I would go to bed at 9:30, and I'd lie there, dozing and listening to the murmuring conversation of my parents in the other end of the house as it blended with the sounds from the large console television in the living room. "The other end of the house" sounds more distant than it actually was--the space from my doorway to the television was only twenty feet or so, since the television was just at the other end of a short hallway, facing into our living room. (And unlike many whose "living room" was the one room where no one was allowed to live, our living room was the hub of our evening family time; we were all there every night, watching television together and talking and laughing and reading and building memories in a thousand different insignificant ways).
Then, after a while, I'd turn on the radio and tune the AM dial to a distant station. I knew where the Rome stations were, and I'd make a point not to tune to them; I wanted to hear a voice from another state, from halfway across the country--and sometimes from beyond our borders. I'd find a Spanish-language station and listen to it for a while, even when though I couldn't understand it; there was something fascinating about a signal that travelled across hundreds or thousands of miles to my room. I'd often go to sleep to the radio, and I'd have to wake up during the night to turn it off lest Mom find it on when she came in the next morning to awaken me for school.
I had also begun doing some other tasks to earn extra money--cutting the grass, raking leaves, all the usual childhood things--in order to supplement my allowance. The extra money made it possible for me to spend 98¢ plus tax for an Aurora monster model, 25¢ plus tax for a Famous Monsters of Filmland, a nickel a pack for Universal Monster trading cards, and still have a dollar or more left to support my comics reading and a dime or so for ice cream two or three times a week. At 12¢ a comic, I generally tried to budget at least $1 a week to ensure that I got a minimum of eight new comics per week; often I'd spend more than that if I could find tasks to earn the extra money.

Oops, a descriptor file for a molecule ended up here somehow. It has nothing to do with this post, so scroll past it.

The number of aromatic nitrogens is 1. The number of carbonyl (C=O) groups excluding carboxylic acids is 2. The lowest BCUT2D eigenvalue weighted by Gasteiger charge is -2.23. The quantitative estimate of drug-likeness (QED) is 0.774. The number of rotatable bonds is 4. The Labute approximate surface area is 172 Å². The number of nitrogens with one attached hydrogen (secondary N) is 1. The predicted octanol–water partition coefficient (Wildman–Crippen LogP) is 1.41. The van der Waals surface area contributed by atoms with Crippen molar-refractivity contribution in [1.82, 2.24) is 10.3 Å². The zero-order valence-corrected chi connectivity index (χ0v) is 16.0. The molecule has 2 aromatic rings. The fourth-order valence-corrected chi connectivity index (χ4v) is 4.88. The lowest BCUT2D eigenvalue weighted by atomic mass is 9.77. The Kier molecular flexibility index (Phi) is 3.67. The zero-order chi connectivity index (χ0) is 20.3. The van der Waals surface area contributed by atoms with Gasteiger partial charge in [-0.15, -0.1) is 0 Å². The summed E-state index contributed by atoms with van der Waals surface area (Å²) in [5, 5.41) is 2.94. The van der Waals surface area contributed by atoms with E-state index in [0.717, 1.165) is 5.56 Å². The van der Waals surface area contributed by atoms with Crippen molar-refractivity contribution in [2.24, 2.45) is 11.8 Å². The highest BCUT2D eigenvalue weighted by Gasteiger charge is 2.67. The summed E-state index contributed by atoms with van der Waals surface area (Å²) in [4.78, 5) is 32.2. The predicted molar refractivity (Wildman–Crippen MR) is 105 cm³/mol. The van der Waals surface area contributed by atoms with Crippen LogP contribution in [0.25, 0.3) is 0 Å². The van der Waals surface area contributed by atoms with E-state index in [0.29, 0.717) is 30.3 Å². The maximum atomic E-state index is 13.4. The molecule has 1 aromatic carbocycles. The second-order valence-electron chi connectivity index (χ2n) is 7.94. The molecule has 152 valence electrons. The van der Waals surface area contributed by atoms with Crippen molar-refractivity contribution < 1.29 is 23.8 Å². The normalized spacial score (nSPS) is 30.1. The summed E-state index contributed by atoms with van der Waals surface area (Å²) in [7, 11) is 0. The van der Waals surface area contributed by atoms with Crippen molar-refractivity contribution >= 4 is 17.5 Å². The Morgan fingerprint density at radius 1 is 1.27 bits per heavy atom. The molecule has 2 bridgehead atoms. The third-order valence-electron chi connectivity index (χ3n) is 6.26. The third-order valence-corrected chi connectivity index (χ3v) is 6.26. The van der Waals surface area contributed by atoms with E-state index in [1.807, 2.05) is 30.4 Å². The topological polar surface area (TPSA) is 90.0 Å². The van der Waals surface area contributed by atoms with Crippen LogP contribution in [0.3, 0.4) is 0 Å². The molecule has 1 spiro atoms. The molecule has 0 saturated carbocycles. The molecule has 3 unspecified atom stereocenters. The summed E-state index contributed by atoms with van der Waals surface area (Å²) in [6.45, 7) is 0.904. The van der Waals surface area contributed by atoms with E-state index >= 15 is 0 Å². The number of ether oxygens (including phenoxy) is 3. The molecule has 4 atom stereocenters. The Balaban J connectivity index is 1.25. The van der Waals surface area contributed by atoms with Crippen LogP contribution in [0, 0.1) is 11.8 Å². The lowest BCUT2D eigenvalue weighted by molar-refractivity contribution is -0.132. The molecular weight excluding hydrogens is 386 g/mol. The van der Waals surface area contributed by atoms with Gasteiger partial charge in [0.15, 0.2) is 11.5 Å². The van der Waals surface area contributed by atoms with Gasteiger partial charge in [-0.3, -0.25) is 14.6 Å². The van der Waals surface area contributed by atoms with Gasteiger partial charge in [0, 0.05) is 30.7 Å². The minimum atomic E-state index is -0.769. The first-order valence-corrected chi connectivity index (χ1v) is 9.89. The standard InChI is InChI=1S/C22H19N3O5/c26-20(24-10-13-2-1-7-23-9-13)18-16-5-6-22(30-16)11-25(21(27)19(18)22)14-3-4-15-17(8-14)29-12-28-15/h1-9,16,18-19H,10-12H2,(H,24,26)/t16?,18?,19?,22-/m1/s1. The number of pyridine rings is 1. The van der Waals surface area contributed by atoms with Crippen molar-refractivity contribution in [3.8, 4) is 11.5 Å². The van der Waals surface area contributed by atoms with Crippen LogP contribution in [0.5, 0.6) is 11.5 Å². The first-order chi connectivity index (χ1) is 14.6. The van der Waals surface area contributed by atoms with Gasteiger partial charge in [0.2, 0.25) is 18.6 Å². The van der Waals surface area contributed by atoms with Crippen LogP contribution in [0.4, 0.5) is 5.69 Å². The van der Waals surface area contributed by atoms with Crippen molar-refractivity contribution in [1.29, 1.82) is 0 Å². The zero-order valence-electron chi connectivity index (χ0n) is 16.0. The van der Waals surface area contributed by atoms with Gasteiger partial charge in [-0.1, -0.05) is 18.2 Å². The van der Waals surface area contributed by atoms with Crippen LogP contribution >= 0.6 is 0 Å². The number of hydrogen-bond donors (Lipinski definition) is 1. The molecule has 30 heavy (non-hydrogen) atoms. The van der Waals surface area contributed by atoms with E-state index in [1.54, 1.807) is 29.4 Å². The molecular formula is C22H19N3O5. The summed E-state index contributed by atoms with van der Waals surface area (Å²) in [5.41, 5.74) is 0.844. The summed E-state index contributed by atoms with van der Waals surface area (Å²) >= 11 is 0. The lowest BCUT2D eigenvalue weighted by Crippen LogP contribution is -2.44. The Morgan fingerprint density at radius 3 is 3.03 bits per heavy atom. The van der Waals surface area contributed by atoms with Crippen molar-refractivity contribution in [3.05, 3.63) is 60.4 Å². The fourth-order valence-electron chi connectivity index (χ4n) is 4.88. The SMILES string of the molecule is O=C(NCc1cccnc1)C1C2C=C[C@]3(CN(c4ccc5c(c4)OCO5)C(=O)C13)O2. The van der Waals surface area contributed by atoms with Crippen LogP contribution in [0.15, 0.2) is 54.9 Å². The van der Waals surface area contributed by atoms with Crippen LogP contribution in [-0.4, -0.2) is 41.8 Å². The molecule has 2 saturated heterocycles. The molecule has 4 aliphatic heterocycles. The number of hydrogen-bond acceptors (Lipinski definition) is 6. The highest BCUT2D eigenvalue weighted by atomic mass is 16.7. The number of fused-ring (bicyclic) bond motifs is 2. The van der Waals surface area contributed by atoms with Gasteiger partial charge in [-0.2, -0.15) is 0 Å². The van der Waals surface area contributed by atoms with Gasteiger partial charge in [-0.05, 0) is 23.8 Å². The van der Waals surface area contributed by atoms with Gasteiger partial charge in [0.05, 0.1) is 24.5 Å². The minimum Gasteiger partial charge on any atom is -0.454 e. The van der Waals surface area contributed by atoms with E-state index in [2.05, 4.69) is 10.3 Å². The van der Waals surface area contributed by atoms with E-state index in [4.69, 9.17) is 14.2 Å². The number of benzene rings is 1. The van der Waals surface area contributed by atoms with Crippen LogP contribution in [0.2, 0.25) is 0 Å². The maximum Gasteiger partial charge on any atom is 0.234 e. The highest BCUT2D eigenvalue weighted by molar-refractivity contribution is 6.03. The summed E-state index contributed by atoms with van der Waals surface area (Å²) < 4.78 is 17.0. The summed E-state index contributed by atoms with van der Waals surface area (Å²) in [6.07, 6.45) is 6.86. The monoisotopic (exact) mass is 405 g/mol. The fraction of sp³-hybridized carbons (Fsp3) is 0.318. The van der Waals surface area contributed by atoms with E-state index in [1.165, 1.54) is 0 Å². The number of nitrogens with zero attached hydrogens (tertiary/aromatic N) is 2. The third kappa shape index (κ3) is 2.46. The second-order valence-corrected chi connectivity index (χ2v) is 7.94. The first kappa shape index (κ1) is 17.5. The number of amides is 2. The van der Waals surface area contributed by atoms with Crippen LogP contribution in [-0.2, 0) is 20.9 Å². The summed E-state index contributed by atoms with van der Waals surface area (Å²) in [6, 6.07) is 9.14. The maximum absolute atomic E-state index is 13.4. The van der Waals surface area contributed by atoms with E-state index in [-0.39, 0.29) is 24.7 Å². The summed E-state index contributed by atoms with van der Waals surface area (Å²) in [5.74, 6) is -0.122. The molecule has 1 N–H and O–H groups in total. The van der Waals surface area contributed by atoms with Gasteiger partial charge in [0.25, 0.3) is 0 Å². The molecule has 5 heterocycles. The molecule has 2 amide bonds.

And of course, every six weeks I'd get a report card, and I'd learned the value of A's and B's; an A was worth a dime, a B was worth a nickel, and that meant more comics or more monster models or more trading cards or more ice cream--or ideally more of all of them. The reward program worked like a charm for me; I always worked for straight A's in order to maximize my report card money, although I'd usually pick up at least one B along the way. Never ever got a C or lower, though, because they weren't worth anything financially.
My own room, my own furniture, my own radio... these were things I didn't have before we moved to Marchmont, and it made me feel like I was really growing up. And as I settled into life at Elm Street School (where I would ultimately spend only my fourth grade year), I was very happy with our new home, where I felt like we had everything that I could ask for.
By the time the fourth grade came to an end, I rarely thought about Garden Lakes any more; West Rome was my home. I didn't even mind it when they told me, at the end of the school year, that I'd be going to the new West End Elementary School next year. My friend Phil was going there as well, so I didn't have to find a new comics buddy.
It's a good thing I had a comics buddy, too--because the rest of 1963 and 1964 were going to be remarkable in their impact on my life.